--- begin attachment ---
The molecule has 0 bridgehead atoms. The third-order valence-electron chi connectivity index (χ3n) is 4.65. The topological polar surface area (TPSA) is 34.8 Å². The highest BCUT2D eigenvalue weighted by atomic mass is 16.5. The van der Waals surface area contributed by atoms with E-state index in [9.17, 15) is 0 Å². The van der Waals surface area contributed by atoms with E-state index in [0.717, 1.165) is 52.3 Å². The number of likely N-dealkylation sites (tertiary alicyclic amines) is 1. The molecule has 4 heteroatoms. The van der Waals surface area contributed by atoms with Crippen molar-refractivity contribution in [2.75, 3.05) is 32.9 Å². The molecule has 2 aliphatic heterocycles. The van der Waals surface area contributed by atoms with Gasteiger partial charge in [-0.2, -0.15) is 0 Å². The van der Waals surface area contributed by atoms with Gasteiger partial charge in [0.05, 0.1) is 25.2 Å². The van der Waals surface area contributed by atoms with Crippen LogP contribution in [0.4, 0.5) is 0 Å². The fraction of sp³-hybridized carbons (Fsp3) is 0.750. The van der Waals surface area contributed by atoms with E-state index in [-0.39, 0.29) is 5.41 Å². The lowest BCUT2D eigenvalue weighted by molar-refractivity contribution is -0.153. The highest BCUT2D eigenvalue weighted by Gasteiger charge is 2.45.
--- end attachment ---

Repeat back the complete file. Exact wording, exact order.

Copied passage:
The molecule has 0 bridgehead atoms. The third-order valence-electron chi connectivity index (χ3n) is 4.65. The topological polar surface area (TPSA) is 34.8 Å². The highest BCUT2D eigenvalue weighted by atomic mass is 16.5. The van der Waals surface area contributed by atoms with E-state index in [9.17, 15) is 0 Å². The van der Waals surface area contributed by atoms with E-state index in [0.717, 1.165) is 52.3 Å². The number of likely N-dealkylation sites (tertiary alicyclic amines) is 1. The molecule has 4 heteroatoms. The van der Waals surface area contributed by atoms with Crippen molar-refractivity contribution in [2.75, 3.05) is 32.9 Å². The molecule has 2 aliphatic heterocycles. The van der Waals surface area contributed by atoms with Gasteiger partial charge in [-0.2, -0.15) is 0 Å². The van der Waals surface area contributed by atoms with Gasteiger partial charge in [0.05, 0.1) is 25.2 Å². The van der Waals surface area contributed by atoms with Crippen LogP contribution in [0.4, 0.5) is 0 Å². The fraction of sp³-hybridized carbons (Fsp3) is 0.750. The van der Waals surface area contributed by atoms with E-state index in [-0.39, 0.29) is 5.41 Å². The lowest BCUT2D eigenvalue weighted by molar-refractivity contribution is -0.153. The highest BCUT2D eigenvalue weighted by Gasteiger charge is 2.45.